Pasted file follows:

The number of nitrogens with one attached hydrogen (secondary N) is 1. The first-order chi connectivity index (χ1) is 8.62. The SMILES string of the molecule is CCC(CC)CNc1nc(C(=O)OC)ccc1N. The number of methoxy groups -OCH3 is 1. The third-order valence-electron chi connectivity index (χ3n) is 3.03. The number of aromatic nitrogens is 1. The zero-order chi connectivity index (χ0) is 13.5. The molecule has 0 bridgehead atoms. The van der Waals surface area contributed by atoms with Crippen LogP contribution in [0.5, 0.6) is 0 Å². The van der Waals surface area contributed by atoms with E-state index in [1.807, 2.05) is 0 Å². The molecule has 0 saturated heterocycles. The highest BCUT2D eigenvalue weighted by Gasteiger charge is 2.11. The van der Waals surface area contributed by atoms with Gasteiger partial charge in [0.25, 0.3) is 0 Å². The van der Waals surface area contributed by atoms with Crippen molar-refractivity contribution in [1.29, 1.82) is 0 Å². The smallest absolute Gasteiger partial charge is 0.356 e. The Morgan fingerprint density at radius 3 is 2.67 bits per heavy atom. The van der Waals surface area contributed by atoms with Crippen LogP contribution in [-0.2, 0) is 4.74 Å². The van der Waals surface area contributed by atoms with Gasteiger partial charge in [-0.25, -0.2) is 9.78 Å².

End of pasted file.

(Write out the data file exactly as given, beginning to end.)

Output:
The number of nitrogens with one attached hydrogen (secondary N) is 1. The first-order chi connectivity index (χ1) is 8.62. The SMILES string of the molecule is CCC(CC)CNc1nc(C(=O)OC)ccc1N. The number of methoxy groups -OCH3 is 1. The third-order valence-electron chi connectivity index (χ3n) is 3.03. The number of aromatic nitrogens is 1. The zero-order chi connectivity index (χ0) is 13.5. The molecule has 0 bridgehead atoms. The van der Waals surface area contributed by atoms with Crippen LogP contribution in [0.5, 0.6) is 0 Å². The van der Waals surface area contributed by atoms with E-state index in [1.807, 2.05) is 0 Å². The molecule has 0 saturated heterocycles. The highest BCUT2D eigenvalue weighted by Gasteiger charge is 2.11. The van der Waals surface area contributed by atoms with Gasteiger partial charge in [0.25, 0.3) is 0 Å². The van der Waals surface area contributed by atoms with Crippen molar-refractivity contribution in [1.29, 1.82) is 0 Å². The smallest absolute Gasteiger partial charge is 0.356 e. The Morgan fingerprint density at radius 3 is 2.67 bits per heavy atom. The van der Waals surface area contributed by atoms with Crippen LogP contribution in [-0.2, 0) is 4.74 Å². The van der Waals surface area contributed by atoms with Gasteiger partial charge in [-0.25, -0.2) is 9.78 Å².